Stimulus-response learning in long-term cocaine users: Acquired equivalence and probabilistic category learning

Nehal P. Vadhan, Catherine E. Myers, Eric Rubin, Daphna Shohamy, Richard W. Foltin, Mark A. Gluck

Research output: Contribution to journalArticlepeer-review

18 Scopus citations

Abstract

Objective: The purpose of this study was to examine stimulus-response (S-R) learning in active cocaine users. Participants and methods: Twenty-two cocaine-dependent participants (20 males and 2 females) and 21 non-drug using control participants (19 males and 2 females) who were similar in age and education were administered two computerized learning tasks. The Acquired Equivalence task initially requires learning of simple antecedent-consequent discriminations, but later requires generalization of this learning when the stimuli are presented in novel recombinations. The Weather Prediction task requires the prediction of a dichotomous outcome based on different stimuli combinations when the stimuli predict the outcome only probabilistically. Results: On the Acquired Equivalence task, cocaine users made significantly more errors than control participants when required to learn new discriminations while maintaining previously learned discriminations, but performed similarly to controls when required to generalize this learning. No group differences were seen on the Weather Prediction task. Conclusions: Cocaine users' learning of stimulus discriminations under conflicting response demands was impaired, but their ability to generalize this learning once they achieved criterion was intact. This performance pattern is consistent with other laboratory studies of long-term cocaine users that demonstrated that established learning interfered with new learning on incremental learning tasks, relative to healthy controls, and may reflect altered dopamine transmission in the basal ganglia of long-term cocaine users.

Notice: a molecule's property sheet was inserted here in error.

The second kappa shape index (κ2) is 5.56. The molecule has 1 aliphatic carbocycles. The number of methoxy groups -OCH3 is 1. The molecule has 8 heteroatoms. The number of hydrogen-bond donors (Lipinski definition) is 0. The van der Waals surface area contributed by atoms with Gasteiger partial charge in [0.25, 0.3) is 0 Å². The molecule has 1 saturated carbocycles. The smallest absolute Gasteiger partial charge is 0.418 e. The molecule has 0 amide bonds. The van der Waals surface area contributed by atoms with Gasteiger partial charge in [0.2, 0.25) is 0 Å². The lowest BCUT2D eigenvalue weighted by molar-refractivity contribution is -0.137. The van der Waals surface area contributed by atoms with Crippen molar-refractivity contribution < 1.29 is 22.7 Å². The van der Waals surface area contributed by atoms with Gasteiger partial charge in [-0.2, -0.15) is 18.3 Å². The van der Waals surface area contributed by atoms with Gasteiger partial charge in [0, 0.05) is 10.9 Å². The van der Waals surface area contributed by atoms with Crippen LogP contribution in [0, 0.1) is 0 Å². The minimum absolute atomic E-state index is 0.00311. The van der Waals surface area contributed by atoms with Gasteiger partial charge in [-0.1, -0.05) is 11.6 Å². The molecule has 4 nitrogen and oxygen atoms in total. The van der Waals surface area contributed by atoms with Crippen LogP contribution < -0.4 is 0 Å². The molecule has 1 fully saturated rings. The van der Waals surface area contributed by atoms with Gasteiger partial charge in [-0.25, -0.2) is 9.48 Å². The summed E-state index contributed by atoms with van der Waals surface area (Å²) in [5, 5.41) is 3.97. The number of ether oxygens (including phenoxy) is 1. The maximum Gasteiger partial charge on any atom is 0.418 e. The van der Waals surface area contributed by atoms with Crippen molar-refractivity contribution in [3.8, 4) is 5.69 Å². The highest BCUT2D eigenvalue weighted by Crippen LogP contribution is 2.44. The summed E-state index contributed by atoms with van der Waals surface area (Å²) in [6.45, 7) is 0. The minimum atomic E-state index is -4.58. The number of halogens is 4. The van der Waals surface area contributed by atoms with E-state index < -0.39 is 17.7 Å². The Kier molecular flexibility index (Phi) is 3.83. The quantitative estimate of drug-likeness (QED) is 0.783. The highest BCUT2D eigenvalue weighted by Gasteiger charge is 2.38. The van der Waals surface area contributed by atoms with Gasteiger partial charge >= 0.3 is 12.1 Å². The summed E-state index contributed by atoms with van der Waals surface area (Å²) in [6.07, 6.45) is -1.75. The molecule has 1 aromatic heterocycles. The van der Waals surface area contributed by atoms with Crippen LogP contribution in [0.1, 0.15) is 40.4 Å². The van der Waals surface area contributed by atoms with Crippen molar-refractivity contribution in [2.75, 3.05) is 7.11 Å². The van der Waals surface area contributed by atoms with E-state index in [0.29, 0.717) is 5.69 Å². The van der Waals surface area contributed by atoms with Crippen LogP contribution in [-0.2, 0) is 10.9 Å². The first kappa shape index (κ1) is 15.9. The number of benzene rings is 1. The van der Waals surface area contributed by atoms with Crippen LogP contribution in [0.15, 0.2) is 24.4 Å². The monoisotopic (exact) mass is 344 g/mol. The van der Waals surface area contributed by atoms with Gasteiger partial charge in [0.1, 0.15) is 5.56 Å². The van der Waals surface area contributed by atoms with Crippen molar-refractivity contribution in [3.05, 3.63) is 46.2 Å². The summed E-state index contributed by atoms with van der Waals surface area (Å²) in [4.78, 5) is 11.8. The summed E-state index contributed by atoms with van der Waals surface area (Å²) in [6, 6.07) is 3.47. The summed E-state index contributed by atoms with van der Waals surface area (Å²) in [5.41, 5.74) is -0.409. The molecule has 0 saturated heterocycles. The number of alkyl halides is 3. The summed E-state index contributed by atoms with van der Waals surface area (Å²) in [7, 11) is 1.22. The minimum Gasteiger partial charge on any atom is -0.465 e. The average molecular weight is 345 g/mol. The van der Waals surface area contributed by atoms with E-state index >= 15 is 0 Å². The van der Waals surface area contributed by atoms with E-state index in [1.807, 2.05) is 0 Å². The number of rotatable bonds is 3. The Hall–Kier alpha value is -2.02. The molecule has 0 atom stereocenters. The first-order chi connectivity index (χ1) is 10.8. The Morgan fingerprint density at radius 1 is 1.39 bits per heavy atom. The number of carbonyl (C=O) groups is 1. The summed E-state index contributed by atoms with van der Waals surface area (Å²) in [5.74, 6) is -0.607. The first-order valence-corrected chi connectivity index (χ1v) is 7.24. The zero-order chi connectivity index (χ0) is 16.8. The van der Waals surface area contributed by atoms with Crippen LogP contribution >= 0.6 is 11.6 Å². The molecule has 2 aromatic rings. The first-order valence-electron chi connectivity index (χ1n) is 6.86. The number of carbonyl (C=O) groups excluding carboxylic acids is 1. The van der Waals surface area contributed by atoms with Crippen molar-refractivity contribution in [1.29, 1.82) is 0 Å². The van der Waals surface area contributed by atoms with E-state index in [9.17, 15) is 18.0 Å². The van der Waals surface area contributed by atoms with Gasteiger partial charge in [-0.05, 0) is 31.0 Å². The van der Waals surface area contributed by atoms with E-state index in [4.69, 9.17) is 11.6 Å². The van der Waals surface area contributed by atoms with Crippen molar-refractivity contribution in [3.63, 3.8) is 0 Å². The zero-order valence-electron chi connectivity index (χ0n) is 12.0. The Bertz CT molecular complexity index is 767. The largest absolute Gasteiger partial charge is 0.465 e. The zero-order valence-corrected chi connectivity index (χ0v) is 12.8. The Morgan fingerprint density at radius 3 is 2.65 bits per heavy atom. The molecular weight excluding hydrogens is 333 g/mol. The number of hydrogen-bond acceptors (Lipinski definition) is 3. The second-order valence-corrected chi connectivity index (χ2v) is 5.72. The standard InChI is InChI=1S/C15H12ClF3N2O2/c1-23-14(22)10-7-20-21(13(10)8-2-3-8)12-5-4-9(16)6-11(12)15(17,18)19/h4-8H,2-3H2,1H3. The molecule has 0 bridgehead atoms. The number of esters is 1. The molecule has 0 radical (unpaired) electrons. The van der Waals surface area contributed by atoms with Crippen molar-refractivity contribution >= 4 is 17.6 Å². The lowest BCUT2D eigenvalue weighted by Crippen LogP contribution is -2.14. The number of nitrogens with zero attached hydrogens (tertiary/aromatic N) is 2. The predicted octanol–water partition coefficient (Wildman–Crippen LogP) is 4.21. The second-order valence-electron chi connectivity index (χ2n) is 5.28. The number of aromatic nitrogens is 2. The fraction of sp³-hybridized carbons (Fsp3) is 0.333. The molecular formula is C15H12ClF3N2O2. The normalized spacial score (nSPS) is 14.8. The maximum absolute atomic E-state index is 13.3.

Original languageEnglish (US)
Pages (from-to)155-162
Number of pages8
JournalDrug and Alcohol Dependence
Volume93
Issue number1-2
DOIs
StatePublished - Jan 11 2008

All Science Journal Classification (ASJC) codes

  • Toxicology
  • Pharmacology
  • Psychiatry and Mental health
  • Pharmacology (medical)

Keywords

  • Basal ganglia
  • Cocaine
  • Dopamine
  • Habit learning
  • Hippocampus
  • Learning transfer
  • Procedural learning
  • Stimulus-response learning

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